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Thursday, May 10, 2012

Rekindling the Reading Fire





International Reading Association - Institute 12
Rekindling the Reading Fire: Author Panel -- Using the Story Strategies of Professional Authors to Inspire a Love of Reading and Writing

This seminar did not turn out to be what I thought it was going to be.  It had been "advertised" as being some group presentations and some break-out sessions however, for some reason the format was changed and the day turned out to be lecture, lecture, lecture.  Made for a long day.  However, several of the sessions were very valuable.
The authors presenting included:  April Halprin Wayland, Esther Hershenhorn, Carolee Dean, Uma Krishnaswami, Lisa Schroeder, Carolyn Meyer, and Kimberley Griffiths Little.
April Halprin Wayland and Esther Hershenhorn
May, 2012

The most interesting segments came in the afternoon with Uma Krishnaswami, April Halprin Wayland, and Esther Hershenhorn -- "Social and Cultural Influences: Approaching Plot Through the Intersection of Character, Setting, and Time."  Their take on the influences of social and cultural factors; time and place and how they affect character development was most illuminating.  Esther Hershenhorn is one of my favorite people.  I first met her at a function that I attended with Jane Kurtz and Toni Buzzeo several years ago.  Her most recent book seems to be a couple of books from Sleeping Bear Press.  A book of ten little riddles: Little Illinois and an alphabet book: S Is for Story.  However, my favorite just might be a picture book she published with Holiday House, Fancy That.  With illustrations by Megan Lloyd this turn about tale of fortunes sought and goals obtained is sure to tickle the fancy of many young readers.


Later in the day Caroline Starr Rose and Carolyn Meyer talked about "Content Area Literacy: Making History Come Alive."  Carolyn Meyer is now the author of many books of historical fiction.  Their discussion of research and using historical facts as nuggets included in their fiction stories.  All in an attempt to interest young readers in history and story.  I knew Carolyn Meyer as a writer but not as a writer of historical fiction.  But she is best known for her many books set in exotic and interesting locations.  Her forthcoming (June 2012) novel, The Wild Queen: The Days and Nights of Mary Queen of Scots begins in Farewell, Scotland.  Come to find out I was familiar with a story that was just reissued with a new cover.  Her tale of Cynthia Ann Parker - a white woman who was kidnapped as a young child by the Comanches.  She lived among the Native Americans for twenty-five years and became the mother of Quanah Parker - the last of the Comanche chiefs. But as an adult she is kidnapped back by the Texas Rangers and returned to her "family" against her will.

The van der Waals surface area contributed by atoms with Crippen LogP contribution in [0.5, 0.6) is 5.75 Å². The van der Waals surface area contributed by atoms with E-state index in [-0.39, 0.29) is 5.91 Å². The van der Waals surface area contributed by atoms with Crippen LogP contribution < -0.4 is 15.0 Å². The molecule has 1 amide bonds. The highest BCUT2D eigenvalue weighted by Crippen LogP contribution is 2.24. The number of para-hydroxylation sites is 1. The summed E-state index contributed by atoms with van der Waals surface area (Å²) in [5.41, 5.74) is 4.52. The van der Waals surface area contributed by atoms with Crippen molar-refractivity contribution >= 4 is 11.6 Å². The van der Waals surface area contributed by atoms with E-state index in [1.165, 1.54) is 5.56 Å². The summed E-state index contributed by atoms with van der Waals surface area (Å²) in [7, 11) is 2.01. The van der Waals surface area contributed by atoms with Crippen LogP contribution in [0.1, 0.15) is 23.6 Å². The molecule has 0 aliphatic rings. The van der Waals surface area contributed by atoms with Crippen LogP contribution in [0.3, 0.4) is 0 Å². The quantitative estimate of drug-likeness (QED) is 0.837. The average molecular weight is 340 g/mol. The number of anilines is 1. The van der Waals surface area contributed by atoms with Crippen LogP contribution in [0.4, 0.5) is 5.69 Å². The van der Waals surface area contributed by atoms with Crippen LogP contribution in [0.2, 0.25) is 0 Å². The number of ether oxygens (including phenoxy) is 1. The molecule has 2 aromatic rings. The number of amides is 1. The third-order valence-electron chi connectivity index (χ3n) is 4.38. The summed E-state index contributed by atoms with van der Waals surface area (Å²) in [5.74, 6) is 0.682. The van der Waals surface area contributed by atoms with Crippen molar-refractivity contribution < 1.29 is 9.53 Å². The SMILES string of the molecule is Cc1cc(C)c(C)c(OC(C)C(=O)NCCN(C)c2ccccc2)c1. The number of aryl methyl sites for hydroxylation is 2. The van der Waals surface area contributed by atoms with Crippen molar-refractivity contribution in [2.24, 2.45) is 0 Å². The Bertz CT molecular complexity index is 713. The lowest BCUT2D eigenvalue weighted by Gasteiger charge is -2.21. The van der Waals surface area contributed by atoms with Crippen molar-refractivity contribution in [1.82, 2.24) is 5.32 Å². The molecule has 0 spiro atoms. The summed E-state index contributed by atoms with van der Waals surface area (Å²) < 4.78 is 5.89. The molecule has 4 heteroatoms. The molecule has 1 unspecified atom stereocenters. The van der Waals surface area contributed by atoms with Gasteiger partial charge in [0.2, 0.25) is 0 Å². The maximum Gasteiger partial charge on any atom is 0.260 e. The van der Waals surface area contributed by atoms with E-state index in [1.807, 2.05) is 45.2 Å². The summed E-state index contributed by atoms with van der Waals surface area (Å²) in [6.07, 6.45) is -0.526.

Carolyn Meyer - author The Bread Book:
All About Bread and How to Make It

But the book I knew Carolyn Meyer for, had nothing to do with historical fiction.  And the book does not even get a mention on her website -- it wasn't her first book, and it wasn't a book of historical fiction, and it isn't in print today.  But it is MY favorite a first book that I found as a graduate student in library school.  The book was The Bread Book: All About Bread and How to Make it.  I had forgotten that the line drawings inside were created by Trina Schart Hyman but she did and it is wonderful.
The Bread Book: All About Bread and How to Make It (Voyager Book ; Avb 106)The book combines folk and fairy tales with recipes.  The first edition came out in 1971 with Harcourt Brace Jovanovich.  Voyager came out with a paperback edition in 1976.  The book "describes the history and important ingredients of bread-making. Includes customs and legends about bread and discusses breads popular in different countries."  The book was a great companion to Ellin Greene's Clever Cooks: A Concoction of Stories, Charms, Recipes and Riddles. Lothrop, 1973.  Greene's book is also illustrated by Hyman.  One of the stories was The Old Woman and the Tramp and paired that version of "nail soup" or the more popular "stone soup" with a recipe for bread to serve with the soup.   Great books.

New-Year-at-the-PierFront CoverOne of the author's presenting the final segment about social issues in contemporary fiction and verse novels was April Halprin Wayland.  Wayland is definitely a gem among those who write poetry and verse novels.  If you haven't seen Girl Coming in for a Landing you simply must search this book out and read it.  One of her most recent titles - a picture book, New Year at the Pier is a great way to start the year - cleaning the slate.  Tashlich is a traditional ceremony associated with Rosh Hashanah.

Great seminar - great input - -and great authors.  Thank you

1 comment:

  1. Sharron! Thanks so much for your kind comments!

    ReplyDelete